One of the great things about Sarawak is the large number of public holidays and festivals that all the different ethnic groups enjoy. The Chinese have their Chinese New Year, the Malays have Ramadan and Hari Raya, and the Dayaks or native tribes have their Gawai Dayak. Schools close during these festival seasons to allow the folks to “balik kampung” or return to their home village.
For us, we would normally take the occasion to travel elsewhere, like when we went to Singapore in 2010 and to KL in 2011 (which I have yet to blog about – I’m so behind!). This year, we stayed local and spent the long Gawai holiday weekend with a group of friends in their hometown of Sarikei, about a five-hour drive from Kuching. Besides some great experiences and memories, here are a few of the things we brought back with us.
Welcome to Sarikei
I feel the need, the need for SPEED!
When we were back in San Jose, we had friends whose kids were all the same age as ours. In the Bay Area, there are lots of choices for birthday party venues for young kids, like My Gym in Campbell, Pump It Up in Sunnyvale or even Lemos Farm in Half Moon Bay. Those were some really fun experiences.
However, we’ve not really found a lot of birthday venue options for our kids here in Kuching, especially as they approach late childhood-tween years.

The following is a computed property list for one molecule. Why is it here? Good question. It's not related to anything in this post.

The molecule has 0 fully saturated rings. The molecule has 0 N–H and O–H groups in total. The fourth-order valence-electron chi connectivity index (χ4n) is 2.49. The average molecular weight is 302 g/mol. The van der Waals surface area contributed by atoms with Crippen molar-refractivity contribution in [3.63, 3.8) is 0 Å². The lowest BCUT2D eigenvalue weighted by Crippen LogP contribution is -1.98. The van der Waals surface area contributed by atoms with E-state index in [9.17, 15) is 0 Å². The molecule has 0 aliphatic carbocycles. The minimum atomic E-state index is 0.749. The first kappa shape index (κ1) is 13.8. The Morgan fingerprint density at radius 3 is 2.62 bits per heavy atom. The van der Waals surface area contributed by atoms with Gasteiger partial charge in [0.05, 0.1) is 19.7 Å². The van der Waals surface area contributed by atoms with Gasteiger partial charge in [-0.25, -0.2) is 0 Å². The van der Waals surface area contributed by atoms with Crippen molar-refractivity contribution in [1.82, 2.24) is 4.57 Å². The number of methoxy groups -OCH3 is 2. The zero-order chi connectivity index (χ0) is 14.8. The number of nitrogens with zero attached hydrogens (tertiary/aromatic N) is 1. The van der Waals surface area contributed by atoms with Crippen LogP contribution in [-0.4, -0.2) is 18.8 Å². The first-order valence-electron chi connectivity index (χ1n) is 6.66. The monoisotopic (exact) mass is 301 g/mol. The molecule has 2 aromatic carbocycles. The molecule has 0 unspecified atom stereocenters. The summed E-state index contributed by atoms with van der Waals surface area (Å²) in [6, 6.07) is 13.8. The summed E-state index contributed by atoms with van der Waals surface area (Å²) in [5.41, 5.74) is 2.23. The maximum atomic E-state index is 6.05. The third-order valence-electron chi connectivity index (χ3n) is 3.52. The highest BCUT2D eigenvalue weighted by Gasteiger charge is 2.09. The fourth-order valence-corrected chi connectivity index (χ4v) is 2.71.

Last year, we threw a birthday party for Esther at our place, but catered and organized by McDonald’s. This year, we actually held the party at McDonald’s. (Please don’t hate us!) Our kids are growing a bit older now, and parties at McD’s or KFC are just too boring for them.
Where can 10 year-old kids go for a fun birthday party in Kuching?
Well, we’ve found something that is up to their speed.
Is it really possible to do Penang on a budget?
A Hundred Ringgit and a Map of Georgetown, Penang
The Ministry of Tourism Penang Office and Project Penang invited me and 9 other bloggers to Penang to highlight that Georgetown *is* doable on a budget. To show us how affordable it was, we were given only RM100 (about USD 30) to spend over the two days we would be visiting Georgetown. This would cover our food and also our entrance fees to several heritage sites around this city of contrasts. We were also given a bus pass for a week for the local bus (Rapid Penang) which we took advantage of a total of two times on this trip.
Old / Modern.
Satellite dish on a Penang shophouse
Prosperous / Budget.
Bustling, noisy, energetic, dirty / Quiet, peaceful, meditative, clean.
Late. Frustration / Early. Satisfied.
These are all adjectives I would use to describe my time in Penang recently. Penang is such a city of contrasts that sometimes it is hard to put your finger to what makes this city work so well. When I was here this time, I came looking with different eyes.
And what I saw gave me a new perspective on this city that I love.